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A governor, a Legislature, our constitution, and a little bug

As the founders were painfully and methodically cobbling together our democracy, little did they know that, hundreds of years later, something called a virus would set into motion a movement that could nibble away at the very individual freedoms they fought so hard to enshrine for generations that followed.

Welcome to the brave new world of COVID-19, which, for the moment, has turned our state democracy on its ear.

Since that first Michigan case was recorded on March 10, Gov. Gretchen Whitmer has issued a record number of executive orders that have altered almost every fabric of our daily lives.

And it was all done without a single vote of any lawmaker in the state House or state Senate.

It’s not that she ignored the elected lawmakers and broke the law. Hardly. She didn’t seek their votes because she did not have to.

In times of extreme emergencies, the governor is given the authority by our state constitution to do pretty much whatever she deems necessary to protect the public from this insidious virus infestation.

“There are extraordinary powers that come with this office, especially in a state of emergency,” the governor admits.

Never one to sit idly by while Rome burns, she’s used them.

There are no public or private school kids in school.

Try to buy a beer with your posse at your favorite hang-out.

Hungry for a nice romantic dinner and soft music? Forget it. See ya at the takeout window, pal.

Still trying to burn off that extra 20 pounds you amassed over the holidays? Buy a treadmill, ’cause your workout joint is closed.

And the list of unilateral decisions does not end there.

She has the power to close all the auto plants, if the United Auto Workers and automakers reopen them after this current two-week work break.

Daycare center rules and regulations for young children have been waived to allow hospitals and other critical need centers to create their instant day care centers for their doctors and staff who need the help in order to help others.

Got unscheduled surgery or need a teeth cleaning? Nope. You can’t do that either. She barred them.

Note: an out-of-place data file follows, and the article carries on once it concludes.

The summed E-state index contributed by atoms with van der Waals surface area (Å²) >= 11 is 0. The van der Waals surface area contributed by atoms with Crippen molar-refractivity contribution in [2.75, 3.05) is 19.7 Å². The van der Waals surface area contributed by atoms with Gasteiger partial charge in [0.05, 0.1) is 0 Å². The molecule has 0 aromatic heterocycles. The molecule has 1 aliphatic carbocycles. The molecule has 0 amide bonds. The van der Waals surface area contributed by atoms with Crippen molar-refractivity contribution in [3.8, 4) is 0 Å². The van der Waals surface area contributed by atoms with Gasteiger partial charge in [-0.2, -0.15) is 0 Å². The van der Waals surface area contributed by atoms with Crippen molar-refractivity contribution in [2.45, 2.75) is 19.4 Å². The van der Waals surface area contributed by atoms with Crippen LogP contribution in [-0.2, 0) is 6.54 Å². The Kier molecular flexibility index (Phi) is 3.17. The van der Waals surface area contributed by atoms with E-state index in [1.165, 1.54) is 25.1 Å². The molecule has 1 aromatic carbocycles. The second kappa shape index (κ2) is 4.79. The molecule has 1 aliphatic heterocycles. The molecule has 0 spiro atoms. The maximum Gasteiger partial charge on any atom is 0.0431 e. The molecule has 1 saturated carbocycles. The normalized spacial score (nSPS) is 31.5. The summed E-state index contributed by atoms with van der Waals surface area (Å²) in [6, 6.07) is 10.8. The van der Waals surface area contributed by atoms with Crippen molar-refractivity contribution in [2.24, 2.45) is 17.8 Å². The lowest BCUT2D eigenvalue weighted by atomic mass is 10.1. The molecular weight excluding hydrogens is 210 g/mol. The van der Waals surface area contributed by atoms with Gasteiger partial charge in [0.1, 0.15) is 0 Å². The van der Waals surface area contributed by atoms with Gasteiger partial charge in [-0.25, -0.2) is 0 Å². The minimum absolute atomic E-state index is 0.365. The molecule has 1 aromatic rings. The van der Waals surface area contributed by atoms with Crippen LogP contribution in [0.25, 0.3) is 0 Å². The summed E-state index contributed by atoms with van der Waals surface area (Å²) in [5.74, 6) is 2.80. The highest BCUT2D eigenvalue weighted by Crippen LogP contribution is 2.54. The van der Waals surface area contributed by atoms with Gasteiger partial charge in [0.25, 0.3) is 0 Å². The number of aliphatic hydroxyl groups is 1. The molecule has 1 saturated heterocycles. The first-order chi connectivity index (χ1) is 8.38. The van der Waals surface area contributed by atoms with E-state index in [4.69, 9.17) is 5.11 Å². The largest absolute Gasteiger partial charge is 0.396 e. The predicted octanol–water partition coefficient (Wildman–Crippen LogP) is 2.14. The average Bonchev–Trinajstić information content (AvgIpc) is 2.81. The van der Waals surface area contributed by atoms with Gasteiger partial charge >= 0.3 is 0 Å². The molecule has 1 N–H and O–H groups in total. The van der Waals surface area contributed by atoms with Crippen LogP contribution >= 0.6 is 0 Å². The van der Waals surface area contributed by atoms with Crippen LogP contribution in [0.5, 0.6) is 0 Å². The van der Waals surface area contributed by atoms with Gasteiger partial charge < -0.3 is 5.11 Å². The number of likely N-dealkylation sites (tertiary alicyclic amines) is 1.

The states Open Meetings law, as it pertains to legislative and local government hearings and debate, has been put on hold so those normally public discussions can be done electronically.

Hold the phone, protests the Senate majority leader, Republican Mike Shirkey. He is “deeply concerned” that some residents may be left out of the debating process if they cannot navigate these newfangled technologies. Think senior citizens.

“In a time of crisis more access not less is needed by the public,” Mr. Shirkey argues.

Not knowing how long this emergency will persist, there is even chatter about changing the way we vote. One option is to close voting locations and tell everyone to do it by mail. At least that would end the debate over taking selfies in the voting booth.

To be fair, none of the governor’s actions are permanent, and she is not doing this because it’s a rare opportunity to grab all the power she can hold. She explains it’s all part of her desire to limit human interaction, which should reduce the death count and shorten what otherwise could be a prolonged human health and economic catastrophe.

And, obviously, the writers of our constitution were cognizant of a not-so-benevolent governor abusing the power. There is a law that gives the Legislature the power to extend all those executive orders after 30 days or veto them, but there is reportedly a conflicting statue that says lawmakers don’t have that right.

Can you say court challenge?

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